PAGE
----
Man City's Vincent Kompany is grasping every opportunity
Vincent Kompany aims to be a winner in all aspects of his life, writes Amy Lawrence
Arriving at the Etihad for this Premier League finale, it is impossible not to be assailed by memories. So recent, so fresh, so emotionally dizzying.
Vincent Kompany recalls with startling clarity what he felt last time. Just thinking about it, the Manchester City captain appears to drift back to the moment, with time ticking down on the season two summers ago, when Queens Park Rangers looked like inflicting the worst case of City-itis on the club that invented this condition.
"First of all, I was saying to myself, make sure you put on a brave face when you actually lose the title in the last game of the season," says Kompany. "It wasn't in our hands for a while so we had time to think of doomsday scenarios unfortunately."
It's a remarkable insight. It's typically candid of this most thoughtful of high-calibre footballers to reveal that during the intensity of a tumultuous 90 minutes (plus heart-shaking stoppage time) he allowed himself a moment to prepare himself, mentally, to react with as much dignity as he could muster if the worst happened. It is reasonable to imagine the instinct to cave in to panic or extreme tension in such a situation, or to simply be too stunned to think of anything at all, would be overpowering.
Kompany, however, endeavoured to be clear-headed so that he would feel able to show some captain's strength if the boat went under. That was important to him.
What was happening was barely credible. New and powerful City, with the chance to win the Premier League title on home turf, were chucking it all away against opponents with the worst away record in the league and a man down after Joey Barton's red card. Kompany can now afford a wry smile. "It made me age," he says. "That's how stressful it was, but it still remains my best memory in football."
The end is enshrined in folklore. Everyone, including Kompany, piled forward. "It was a game for the strikers at that moment," he recalls. "Us defenders were just taking the ball and giving it back. In the last few minutes when everything happened I had to go forward. I still think with the dummy run I did something." There's that self-deprecating smile again.
Two drama-soaked stoppage-time goals from Edin Dzeko and Sergio Aguero turned devastation into elation and conjured the Premier League trophy like the most inexplicable of magic spells.
As a reference point, the QPR experience clearly serves a useful purpose as City approach another Premier League climax against a team all logic suggests they will dismiss. That was QPR, this is West Ham. Yet Kompany takes even more motivation from another match in which City were favourites for a trophy, only to finish without a miraculous riposte. Last season's FA Cup final defeat by Wigan is as much on his mind as anything else. It remains a powerful antidote for complacency. "If there is any moment I don't want to experience again in my life it is that," he says. "With a league of 38 games, last year we were well beaten, so I can live with that. But if you throw something away that is a lot harder to live with."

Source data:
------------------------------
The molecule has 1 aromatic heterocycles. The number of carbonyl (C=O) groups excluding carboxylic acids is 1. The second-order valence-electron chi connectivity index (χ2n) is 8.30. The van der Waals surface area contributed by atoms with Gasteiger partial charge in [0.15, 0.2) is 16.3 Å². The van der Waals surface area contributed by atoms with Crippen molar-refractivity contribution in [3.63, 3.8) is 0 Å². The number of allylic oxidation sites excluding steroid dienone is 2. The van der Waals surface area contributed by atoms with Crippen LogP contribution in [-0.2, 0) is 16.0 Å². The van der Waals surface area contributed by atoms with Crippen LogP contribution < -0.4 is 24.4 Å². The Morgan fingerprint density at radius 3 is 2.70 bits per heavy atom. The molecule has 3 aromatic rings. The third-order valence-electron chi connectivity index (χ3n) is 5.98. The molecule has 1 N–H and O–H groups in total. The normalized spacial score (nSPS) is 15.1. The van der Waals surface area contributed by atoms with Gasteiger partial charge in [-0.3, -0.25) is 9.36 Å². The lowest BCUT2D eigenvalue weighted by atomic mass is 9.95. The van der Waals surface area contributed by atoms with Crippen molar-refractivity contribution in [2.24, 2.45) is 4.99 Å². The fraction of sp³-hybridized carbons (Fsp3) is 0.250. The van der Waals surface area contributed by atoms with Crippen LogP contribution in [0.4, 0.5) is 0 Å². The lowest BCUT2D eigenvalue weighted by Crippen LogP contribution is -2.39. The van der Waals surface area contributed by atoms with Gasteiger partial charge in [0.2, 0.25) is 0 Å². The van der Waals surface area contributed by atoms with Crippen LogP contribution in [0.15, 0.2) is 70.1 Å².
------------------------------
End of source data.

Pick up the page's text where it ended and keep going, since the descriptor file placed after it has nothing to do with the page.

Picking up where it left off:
There seems to be more equilibrium about City's 2014 vintage compared to 2012. The influence of the more steady and serene Manuel Pellegrini, compared to the more overtly emotional Roberto Mancini, gives this run-in a different flavour. Kompany recalls more extremes in the mood last time, and suggests the calmness, and the experience under their belts, underpins a more straightforward ride this time. "We were favourites, and then we were completely out of it," he says of 2012. "With six games left I think we were eight points behind. From that moment on it was a case of let's finish the season in style, and we ended up winning every game, and all of a sudden we were back in the middle of it. We had two or three weeks of great pressure. Whereas now we have been playing catch-up, just because of all the games in hand. The one thing is: we know what to do. We have done it before." He looks exceptionally self-possessed as he says that.
The other contrast is stylistic, and it chimes with Kompany that City are trying to create something greater than just a team capable of winning.
He welcomes the idea that they want to promote a philosophy, a positive approach that stands out from the crowd and means something to the club.
"We were well organised under Roberto Mancini, but more importantly we were a successful team," he says. "It's become about more now. Being a successful team is maybe not enough. It's about setting a standard, not just for ourselves but also for the youth that is coming through at Manchester City. Hopefully, we will be recognised in future as a team that plays a certain style of football. That's hard to do, but that is the target we have set for ourselves.
"It's not just about us. You can see the pleasure and joy that teams like Liverpool bring to their fans, and teams like ourselves. And ultimately if you can win playing a certain way, then why not do it?"
Kompany, by nature, is a believer in big ideas, proud principles and encouraging people to aim high. That is part of the motivation behind his other football club. As well as being City's captain, Kompany is the owner and ambassador of BX Brussels, a club from his home town. It is a family business in that his sister, Christel, runs the show. "She's the only female chairman in Belgian football I believe. She is a woman with very strong opinions," he says, grinning.